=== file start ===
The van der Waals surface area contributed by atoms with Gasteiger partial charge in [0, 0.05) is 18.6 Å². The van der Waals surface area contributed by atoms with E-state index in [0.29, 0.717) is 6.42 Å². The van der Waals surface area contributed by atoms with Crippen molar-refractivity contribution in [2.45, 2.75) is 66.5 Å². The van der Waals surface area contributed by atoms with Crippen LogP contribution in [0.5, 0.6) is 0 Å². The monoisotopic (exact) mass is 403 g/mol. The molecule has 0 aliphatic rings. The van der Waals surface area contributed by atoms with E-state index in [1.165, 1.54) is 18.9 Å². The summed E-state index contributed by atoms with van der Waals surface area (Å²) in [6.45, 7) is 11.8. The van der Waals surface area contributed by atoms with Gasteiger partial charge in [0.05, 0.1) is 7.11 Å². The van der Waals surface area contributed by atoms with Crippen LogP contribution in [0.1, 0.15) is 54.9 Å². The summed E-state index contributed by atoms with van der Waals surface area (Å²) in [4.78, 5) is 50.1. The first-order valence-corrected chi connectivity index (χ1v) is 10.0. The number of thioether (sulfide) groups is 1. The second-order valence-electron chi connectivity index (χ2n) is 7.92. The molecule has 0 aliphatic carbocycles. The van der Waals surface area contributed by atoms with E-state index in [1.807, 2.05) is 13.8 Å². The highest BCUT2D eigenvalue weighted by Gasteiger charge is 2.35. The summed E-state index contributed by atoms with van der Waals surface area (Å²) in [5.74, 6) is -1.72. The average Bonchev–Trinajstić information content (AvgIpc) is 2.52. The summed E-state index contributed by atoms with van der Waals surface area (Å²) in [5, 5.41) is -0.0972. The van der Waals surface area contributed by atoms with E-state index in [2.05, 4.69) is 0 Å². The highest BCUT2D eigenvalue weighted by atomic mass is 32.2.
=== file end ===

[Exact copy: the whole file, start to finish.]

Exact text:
The van der Waals surface area contributed by atoms with Gasteiger partial charge in [0, 0.05) is 18.6 Å². The van der Waals surface area contributed by atoms with E-state index in [0.29, 0.717) is 6.42 Å². The van der Waals surface area contributed by atoms with Crippen molar-refractivity contribution in [2.45, 2.75) is 66.5 Å². The van der Waals surface area contributed by atoms with Crippen LogP contribution in [0.5, 0.6) is 0 Å². The monoisotopic (exact) mass is 403 g/mol. The molecule has 0 aliphatic rings. The van der Waals surface area contributed by atoms with E-state index in [1.165, 1.54) is 18.9 Å². The summed E-state index contributed by atoms with van der Waals surface area (Å²) in [6.45, 7) is 11.8. The van der Waals surface area contributed by atoms with Gasteiger partial charge in [0.05, 0.1) is 7.11 Å². The van der Waals surface area contributed by atoms with Crippen LogP contribution in [0.1, 0.15) is 54.9 Å². The summed E-state index contributed by atoms with van der Waals surface area (Å²) in [4.78, 5) is 50.1. The first-order valence-corrected chi connectivity index (χ1v) is 10.0. The number of thioether (sulfide) groups is 1. The second-order valence-electron chi connectivity index (χ2n) is 7.92. The molecule has 0 aliphatic carbocycles. The van der Waals surface area contributed by atoms with E-state index in [1.807, 2.05) is 13.8 Å². The highest BCUT2D eigenvalue weighted by Gasteiger charge is 2.35. The summed E-state index contributed by atoms with van der Waals surface area (Å²) in [5.74, 6) is -1.72. The average Bonchev–Trinajstić information content (AvgIpc) is 2.52. The summed E-state index contributed by atoms with van der Waals surface area (Å²) in [5, 5.41) is -0.0972. The van der Waals surface area contributed by atoms with E-state index in [2.05, 4.69) is 0 Å². The highest BCUT2D eigenvalue weighted by atomic mass is 32.2.